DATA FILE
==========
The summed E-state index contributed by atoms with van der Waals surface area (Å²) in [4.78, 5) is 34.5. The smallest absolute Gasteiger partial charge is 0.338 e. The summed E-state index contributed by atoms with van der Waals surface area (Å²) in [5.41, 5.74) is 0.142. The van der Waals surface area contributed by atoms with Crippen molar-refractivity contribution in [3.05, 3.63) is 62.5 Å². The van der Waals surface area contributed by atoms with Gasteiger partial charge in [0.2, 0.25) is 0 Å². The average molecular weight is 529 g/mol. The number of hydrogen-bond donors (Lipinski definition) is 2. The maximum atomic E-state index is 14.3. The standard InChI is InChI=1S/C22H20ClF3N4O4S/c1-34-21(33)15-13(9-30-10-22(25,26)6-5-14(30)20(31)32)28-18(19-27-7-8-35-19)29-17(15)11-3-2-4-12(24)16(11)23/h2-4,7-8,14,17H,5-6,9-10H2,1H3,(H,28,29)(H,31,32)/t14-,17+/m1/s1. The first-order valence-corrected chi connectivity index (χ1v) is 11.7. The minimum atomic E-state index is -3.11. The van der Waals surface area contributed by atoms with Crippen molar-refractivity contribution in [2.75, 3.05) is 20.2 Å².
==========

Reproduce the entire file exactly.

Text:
The summed E-state index contributed by atoms with van der Waals surface area (Å²) in [4.78, 5) is 34.5. The smallest absolute Gasteiger partial charge is 0.338 e. The summed E-state index contributed by atoms with van der Waals surface area (Å²) in [5.41, 5.74) is 0.142. The van der Waals surface area contributed by atoms with Crippen molar-refractivity contribution in [3.05, 3.63) is 62.5 Å². The van der Waals surface area contributed by atoms with Gasteiger partial charge in [0.2, 0.25) is 0 Å². The average molecular weight is 529 g/mol. The number of hydrogen-bond donors (Lipinski definition) is 2. The maximum atomic E-state index is 14.3. The standard InChI is InChI=1S/C22H20ClF3N4O4S/c1-34-21(33)15-13(9-30-10-22(25,26)6-5-14(30)20(31)32)28-18(19-27-7-8-35-19)29-17(15)11-3-2-4-12(24)16(11)23/h2-4,7-8,14,17H,5-6,9-10H2,1H3,(H,28,29)(H,31,32)/t14-,17+/m1/s1. The first-order valence-corrected chi connectivity index (χ1v) is 11.7. The minimum atomic E-state index is -3.11. The van der Waals surface area contributed by atoms with Crippen molar-refractivity contribution in [2.75, 3.05) is 20.2 Å².